Space Soldiers interview with lurppis: “It is our dream to attend and maybe even succeed in a major.”

Tomi “lurppis” Kovanen caught up with the Turkish Space Soldiers team — Engin “ngiN” Kor, Can “XANTARES” Dörtkardeş, Tugay “TuGuX” Keskin, Çağatay “DESPE” Sedef and Ahmet “paz” Karahoca — in the wake of their first international title at ASUS ROG Summer 2016 in Helsinki in order to find out more about the team, as they rarely receive attention in the media.

Tomi “lurppis” Kovanen: Your team has been labeled “onliners” by many – mostly due to XANTARES – despite failing to qualify for large leagues or finals events online, and having showcased decent play offline at the admittedly few events you have attended.

ngiN: We are on the right track. We are so close to getting to the next level. Online events are harder for us than offline events because of the Internet connections in Turkey. We have a better connection now but we definitely prefer to play offline.

TK: Could you talk about XANTARES in more detail? What is it that makes him so good at Counter-Strike? What is different in him versus the other players in Turkey? What are his strengths and weaknesses as a player?

TuGuX: XANTARES is an extremely skillful player. He plays a lot and tries to master the important little mechanics in CS. While playing he just doesn’t play, he improves play by play. It is very interesting to watch him even playing against bots.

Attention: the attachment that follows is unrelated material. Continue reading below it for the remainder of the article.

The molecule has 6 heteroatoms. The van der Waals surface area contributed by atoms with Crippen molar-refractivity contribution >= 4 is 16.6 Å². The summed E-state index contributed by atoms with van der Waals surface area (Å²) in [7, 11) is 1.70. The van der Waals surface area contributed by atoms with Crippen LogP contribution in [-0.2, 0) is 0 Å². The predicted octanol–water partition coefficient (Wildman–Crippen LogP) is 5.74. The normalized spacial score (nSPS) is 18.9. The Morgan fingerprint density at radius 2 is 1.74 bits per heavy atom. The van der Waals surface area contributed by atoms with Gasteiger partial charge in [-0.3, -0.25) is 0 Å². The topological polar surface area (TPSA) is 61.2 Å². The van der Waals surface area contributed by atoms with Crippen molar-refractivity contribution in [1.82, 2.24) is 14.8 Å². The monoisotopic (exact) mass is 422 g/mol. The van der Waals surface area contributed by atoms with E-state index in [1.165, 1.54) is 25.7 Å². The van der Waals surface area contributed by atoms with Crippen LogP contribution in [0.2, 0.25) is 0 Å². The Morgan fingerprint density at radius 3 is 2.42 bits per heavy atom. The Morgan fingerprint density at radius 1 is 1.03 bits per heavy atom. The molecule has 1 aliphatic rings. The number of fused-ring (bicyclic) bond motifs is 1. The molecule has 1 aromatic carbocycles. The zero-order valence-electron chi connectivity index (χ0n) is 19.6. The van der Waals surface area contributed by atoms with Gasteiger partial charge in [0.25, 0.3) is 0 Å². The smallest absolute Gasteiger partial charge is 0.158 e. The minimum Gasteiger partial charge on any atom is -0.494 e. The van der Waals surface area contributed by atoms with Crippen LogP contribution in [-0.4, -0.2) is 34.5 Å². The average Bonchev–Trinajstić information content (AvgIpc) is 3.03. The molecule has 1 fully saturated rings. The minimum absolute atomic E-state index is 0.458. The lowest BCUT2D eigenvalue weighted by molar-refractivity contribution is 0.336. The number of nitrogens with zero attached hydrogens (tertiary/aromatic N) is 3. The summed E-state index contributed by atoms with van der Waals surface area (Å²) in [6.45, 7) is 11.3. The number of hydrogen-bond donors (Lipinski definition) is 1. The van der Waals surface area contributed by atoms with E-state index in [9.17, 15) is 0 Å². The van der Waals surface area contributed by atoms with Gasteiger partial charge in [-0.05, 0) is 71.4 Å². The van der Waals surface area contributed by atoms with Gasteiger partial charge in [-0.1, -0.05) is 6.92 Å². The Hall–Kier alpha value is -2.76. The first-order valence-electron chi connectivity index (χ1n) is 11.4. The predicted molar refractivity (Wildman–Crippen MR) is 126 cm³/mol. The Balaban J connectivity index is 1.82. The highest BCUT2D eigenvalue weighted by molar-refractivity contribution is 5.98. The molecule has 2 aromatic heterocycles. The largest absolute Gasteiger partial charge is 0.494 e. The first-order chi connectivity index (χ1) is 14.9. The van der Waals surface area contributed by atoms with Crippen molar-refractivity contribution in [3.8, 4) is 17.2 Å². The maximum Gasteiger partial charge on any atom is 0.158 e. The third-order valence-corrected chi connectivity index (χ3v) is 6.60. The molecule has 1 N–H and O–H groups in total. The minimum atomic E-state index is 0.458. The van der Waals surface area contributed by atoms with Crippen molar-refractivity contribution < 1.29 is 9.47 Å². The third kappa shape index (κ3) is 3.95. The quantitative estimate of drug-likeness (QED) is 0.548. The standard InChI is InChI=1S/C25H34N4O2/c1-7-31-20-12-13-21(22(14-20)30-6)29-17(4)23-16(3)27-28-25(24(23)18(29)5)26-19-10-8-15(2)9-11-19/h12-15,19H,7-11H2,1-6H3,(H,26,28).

What is different compared to other players is his strive for perfection. He is a very complete player and invests much more time than other players do.

His strengths are his understanding of the game, his ridiculously insane reaction time and mastering the game itself. He doesn’t show any weakness, he plays for the team and wants to win.

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TK: Is your team playing full time, or are you either attending school or working simultaneously? How seriously do you take Counter-Strike as a group? And finally, what kind of support does Space Soldiers give you?

XANTARES: We are working at Space Soldiers full time. Our educational stuff still continues, except for ngiN. They are providing us a gaming house, paying our insurance and salaries and everything else you can imagine.